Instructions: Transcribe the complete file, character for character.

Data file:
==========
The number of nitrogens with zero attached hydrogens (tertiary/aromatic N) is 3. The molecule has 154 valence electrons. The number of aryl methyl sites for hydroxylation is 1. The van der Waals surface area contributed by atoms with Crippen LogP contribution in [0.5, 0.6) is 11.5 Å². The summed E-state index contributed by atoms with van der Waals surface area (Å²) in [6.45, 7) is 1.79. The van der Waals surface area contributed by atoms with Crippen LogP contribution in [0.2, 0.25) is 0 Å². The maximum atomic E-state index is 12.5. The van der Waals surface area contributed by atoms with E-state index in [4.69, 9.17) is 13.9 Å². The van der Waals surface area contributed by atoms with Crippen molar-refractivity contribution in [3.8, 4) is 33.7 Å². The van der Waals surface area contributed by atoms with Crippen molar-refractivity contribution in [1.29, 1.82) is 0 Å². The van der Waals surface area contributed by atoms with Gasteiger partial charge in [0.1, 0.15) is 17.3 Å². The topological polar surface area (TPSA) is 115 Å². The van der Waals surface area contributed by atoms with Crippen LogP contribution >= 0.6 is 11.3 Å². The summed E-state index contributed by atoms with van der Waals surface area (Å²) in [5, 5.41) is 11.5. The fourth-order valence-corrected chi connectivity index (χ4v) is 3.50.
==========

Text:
The number of nitrogens with zero attached hydrogens (tertiary/aromatic N) is 3. The molecule has 154 valence electrons. The number of aryl methyl sites for hydroxylation is 1. The van der Waals surface area contributed by atoms with Crippen LogP contribution in [0.5, 0.6) is 11.5 Å². The summed E-state index contributed by atoms with van der Waals surface area (Å²) in [6.45, 7) is 1.79. The van der Waals surface area contributed by atoms with Crippen LogP contribution in [0.2, 0.25) is 0 Å². The maximum atomic E-state index is 12.5. The van der Waals surface area contributed by atoms with E-state index in [4.69, 9.17) is 13.9 Å². The van der Waals surface area contributed by atoms with Crippen molar-refractivity contribution in [3.8, 4) is 33.7 Å². The van der Waals surface area contributed by atoms with Crippen molar-refractivity contribution in [1.29, 1.82) is 0 Å². The van der Waals surface area contributed by atoms with Gasteiger partial charge in [0.1, 0.15) is 17.3 Å². The topological polar surface area (TPSA) is 115 Å². The van der Waals surface area contributed by atoms with Crippen LogP contribution >= 0.6 is 11.3 Å². The summed E-state index contributed by atoms with van der Waals surface area (Å²) in [5, 5.41) is 11.5. The fourth-order valence-corrected chi connectivity index (χ4v) is 3.50.